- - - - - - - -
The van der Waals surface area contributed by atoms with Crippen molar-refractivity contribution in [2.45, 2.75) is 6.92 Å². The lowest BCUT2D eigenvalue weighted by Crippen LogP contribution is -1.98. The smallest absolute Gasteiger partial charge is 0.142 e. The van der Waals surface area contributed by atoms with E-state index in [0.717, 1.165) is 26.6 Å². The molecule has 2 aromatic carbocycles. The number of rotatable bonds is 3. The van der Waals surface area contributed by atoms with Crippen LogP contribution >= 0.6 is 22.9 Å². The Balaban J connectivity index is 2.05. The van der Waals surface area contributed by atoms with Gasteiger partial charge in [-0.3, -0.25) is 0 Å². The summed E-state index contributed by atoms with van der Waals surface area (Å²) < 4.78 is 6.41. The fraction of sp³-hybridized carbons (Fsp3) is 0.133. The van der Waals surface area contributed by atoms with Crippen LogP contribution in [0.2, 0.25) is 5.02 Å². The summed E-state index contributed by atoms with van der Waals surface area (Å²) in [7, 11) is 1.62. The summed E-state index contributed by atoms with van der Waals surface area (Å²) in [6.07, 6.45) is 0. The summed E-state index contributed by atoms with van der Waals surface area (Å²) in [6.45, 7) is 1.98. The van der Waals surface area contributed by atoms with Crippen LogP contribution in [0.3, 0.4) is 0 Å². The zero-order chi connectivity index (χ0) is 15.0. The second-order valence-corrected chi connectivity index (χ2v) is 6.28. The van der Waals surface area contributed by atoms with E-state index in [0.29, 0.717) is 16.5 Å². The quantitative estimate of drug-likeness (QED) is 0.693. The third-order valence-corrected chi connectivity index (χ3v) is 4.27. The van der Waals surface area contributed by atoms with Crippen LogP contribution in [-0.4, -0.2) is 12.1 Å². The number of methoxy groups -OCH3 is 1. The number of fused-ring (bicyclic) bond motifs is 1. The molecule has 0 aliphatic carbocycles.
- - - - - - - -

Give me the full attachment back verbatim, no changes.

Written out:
The van der Waals surface area contributed by atoms with Crippen molar-refractivity contribution in [2.45, 2.75) is 6.92 Å². The lowest BCUT2D eigenvalue weighted by Crippen LogP contribution is -1.98. The smallest absolute Gasteiger partial charge is 0.142 e. The van der Waals surface area contributed by atoms with E-state index in [0.717, 1.165) is 26.6 Å². The molecule has 2 aromatic carbocycles. The number of rotatable bonds is 3. The van der Waals surface area contributed by atoms with Crippen LogP contribution >= 0.6 is 22.9 Å². The Balaban J connectivity index is 2.05. The van der Waals surface area contributed by atoms with Gasteiger partial charge in [-0.3, -0.25) is 0 Å². The summed E-state index contributed by atoms with van der Waals surface area (Å²) < 4.78 is 6.41. The fraction of sp³-hybridized carbons (Fsp3) is 0.133. The van der Waals surface area contributed by atoms with Crippen LogP contribution in [0.2, 0.25) is 5.02 Å². The summed E-state index contributed by atoms with van der Waals surface area (Å²) in [7, 11) is 1.62. The summed E-state index contributed by atoms with van der Waals surface area (Å²) in [6.07, 6.45) is 0. The summed E-state index contributed by atoms with van der Waals surface area (Å²) in [6.45, 7) is 1.98. The van der Waals surface area contributed by atoms with Crippen LogP contribution in [0.3, 0.4) is 0 Å². The zero-order chi connectivity index (χ0) is 15.0. The second-order valence-corrected chi connectivity index (χ2v) is 6.28. The van der Waals surface area contributed by atoms with E-state index in [0.29, 0.717) is 16.5 Å². The quantitative estimate of drug-likeness (QED) is 0.693. The third-order valence-corrected chi connectivity index (χ3v) is 4.27. The van der Waals surface area contributed by atoms with Crippen LogP contribution in [-0.4, -0.2) is 12.1 Å². The number of methoxy groups -OCH3 is 1. The number of fused-ring (bicyclic) bond motifs is 1. The molecule has 0 aliphatic carbocycles.